Mafuta Api?? Not All Fats are Bad!

 

*Image: chronicle.co.zw

*Image: chronicle.co.zw

by Eden Chiuslekuda

Fats and oils generally get a bad rap in our regular day to day conversation:  “how could you eat that?  “it is so greasy!” “wow, that looks fattening.”

I have a certain relative who always makes judgments about how much coconut oil (in lieu of butter) I put on my whole grain vegan waffles or pancakes.  However, as a woman in my childbearing years (for the past three years I have either been pregnant or breastfeeding or both, and currently still am in that zone, therefore a low-fat diet while I am growing other human beings is completely inappropriate for me, at this time of life).

So let us take a look at fat and oils from two perspectives – those that we consume internally and those that we apply externally.

Good Fats and Oils

*Image: zimbokitchen.com

*Image: zimbokitchen.com

For the most part these come from plant sources.  Avocados, olives, coconuts, nuts and seeds are great sources of plant oils.  Fish supply us with omega oils and DHA that are good for our brain.  (For you diasporans, as a vegan, I get my DHA from an algae derived supplement.  I eat what the fish eat to make their DHA.)

An appropriate level of fat intake is crucial for various functions in the body  that include:

–          proper functioning of nerve and brain tissue.

–          creating steroid hormones that regulate numerous body functions.

–          providing and storing energy.

–          receiving essential fatty acids that the body cannot make itself, that are vital for growth and various necessary cell functions.

–          maintaining healthy skin and other tissues and

–          transporting fat soluble vitamins.

The trick is to get the right balance for your level of activity and stage of development in life.  I strongly advocate minimizing your intake of animal based fat because it increases your risk of cardiovascular disease, obesity and cancer.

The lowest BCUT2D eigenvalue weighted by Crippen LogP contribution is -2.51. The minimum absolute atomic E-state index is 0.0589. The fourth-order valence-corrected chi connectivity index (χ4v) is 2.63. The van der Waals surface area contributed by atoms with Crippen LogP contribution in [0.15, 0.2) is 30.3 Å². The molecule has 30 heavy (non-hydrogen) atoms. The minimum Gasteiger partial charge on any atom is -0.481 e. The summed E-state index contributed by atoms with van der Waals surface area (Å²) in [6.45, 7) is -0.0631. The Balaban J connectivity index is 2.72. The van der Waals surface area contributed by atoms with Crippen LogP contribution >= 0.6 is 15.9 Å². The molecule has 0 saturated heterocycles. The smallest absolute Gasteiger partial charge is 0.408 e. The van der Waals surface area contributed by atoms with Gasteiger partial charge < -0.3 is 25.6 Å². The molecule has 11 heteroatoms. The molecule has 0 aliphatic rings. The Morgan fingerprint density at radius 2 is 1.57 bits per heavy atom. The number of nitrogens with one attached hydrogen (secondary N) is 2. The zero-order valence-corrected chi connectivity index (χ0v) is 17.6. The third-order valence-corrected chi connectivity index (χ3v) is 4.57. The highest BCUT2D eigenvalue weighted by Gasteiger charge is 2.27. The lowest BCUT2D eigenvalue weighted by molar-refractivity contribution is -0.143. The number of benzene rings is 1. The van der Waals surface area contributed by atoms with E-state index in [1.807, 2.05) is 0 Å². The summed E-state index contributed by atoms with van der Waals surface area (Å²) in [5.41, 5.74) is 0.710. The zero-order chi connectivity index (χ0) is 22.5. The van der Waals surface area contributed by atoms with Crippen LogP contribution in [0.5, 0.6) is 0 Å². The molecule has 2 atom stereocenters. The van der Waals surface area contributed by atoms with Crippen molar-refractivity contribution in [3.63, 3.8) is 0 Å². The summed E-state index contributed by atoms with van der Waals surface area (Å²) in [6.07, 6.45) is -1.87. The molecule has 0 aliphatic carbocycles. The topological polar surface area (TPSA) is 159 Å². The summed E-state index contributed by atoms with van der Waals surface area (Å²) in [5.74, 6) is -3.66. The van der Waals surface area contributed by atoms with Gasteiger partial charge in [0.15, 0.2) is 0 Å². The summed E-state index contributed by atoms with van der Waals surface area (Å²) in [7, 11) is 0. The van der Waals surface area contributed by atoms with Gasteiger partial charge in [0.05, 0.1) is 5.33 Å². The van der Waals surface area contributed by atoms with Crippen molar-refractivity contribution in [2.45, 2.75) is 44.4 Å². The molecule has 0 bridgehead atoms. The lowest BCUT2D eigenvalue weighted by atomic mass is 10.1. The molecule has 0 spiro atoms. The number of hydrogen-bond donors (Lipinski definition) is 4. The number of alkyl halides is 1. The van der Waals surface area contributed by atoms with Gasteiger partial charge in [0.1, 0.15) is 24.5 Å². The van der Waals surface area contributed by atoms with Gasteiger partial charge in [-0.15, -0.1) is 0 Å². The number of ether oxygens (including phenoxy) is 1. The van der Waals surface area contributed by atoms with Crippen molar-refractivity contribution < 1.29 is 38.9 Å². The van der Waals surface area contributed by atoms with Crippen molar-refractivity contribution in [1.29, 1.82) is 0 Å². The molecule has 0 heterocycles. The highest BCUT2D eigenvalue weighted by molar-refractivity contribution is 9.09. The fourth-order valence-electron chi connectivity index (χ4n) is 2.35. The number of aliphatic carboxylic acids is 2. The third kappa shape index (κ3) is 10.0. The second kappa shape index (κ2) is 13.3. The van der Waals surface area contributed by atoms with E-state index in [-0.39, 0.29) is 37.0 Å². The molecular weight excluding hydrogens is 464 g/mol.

Also, avoid deep frying your foods, as this changes the chemical structure of the plant oils to trans fats that are extremely harmful (even more so than saturated animal fats) to your health.

Oil on the Skin

*Image: blog.nyrajusskincare.com

*Image: blog.nyrajusskincare.com

Please stop using Vaseline on your skin.  Other forms of Vaseline in disguise include “baby oil”, and probably every lotion you buy locally.

Stick to using pure oils on your body – basically, whatever you are cooking with from your kitchen.  Why, you ask?

Well Vaseline and other mineral oil based products are derived from petrolatum (think petrol or gasoline, depending on where you are living, that goes in your car.)  This does not belong on your body or your child’s body no matter how refined or perfumed it has been made, in order to make it palatable for potential human consumers.

It acts like a plastic wrap on your skin and impedes the body’s ability to have proper moisture and hydration balance, causes acne and premature skin aging.

Cold pressed oils and refined vegetable oils moisturize the skin while still allowing it to breathe.  A pure oil has no dangerous emulsifiers, artificial colours and fragrances, or preservatives in it that may be a danger to your body when absorbed into the bloodstream through the skin.  Remember your skin is your largest living organ.  These oils can be applied to your scalp as well.

 

*Image: images.beautyworldnews.com

*Image: images.beautyworldnews.com

I am sending you to your kitchen for body oil, because for whatever reason, some of the most exquisite oils on the world market seem to be hard to buy locally, even though they are grown and pressed in our very own Zimbabwe.   If you can, get your hands on any of the following oils for even more benefits for your skin and hair: marula, avocado, baobab and tsamma melon seed.

For a beautiful scent use natural essential oils which you can blend yourself.  You only need a drop or two to scent 50 ml of oil.

If anyone reading this has links to where people can buy any of the above botanicals, please be a gem and post them in the comments below or on our Facebook page so we can all benefit! Thank you!

*To find out more about how we support marginalized cancer patients in Zimbabwe, click here now to view our website.

 

 

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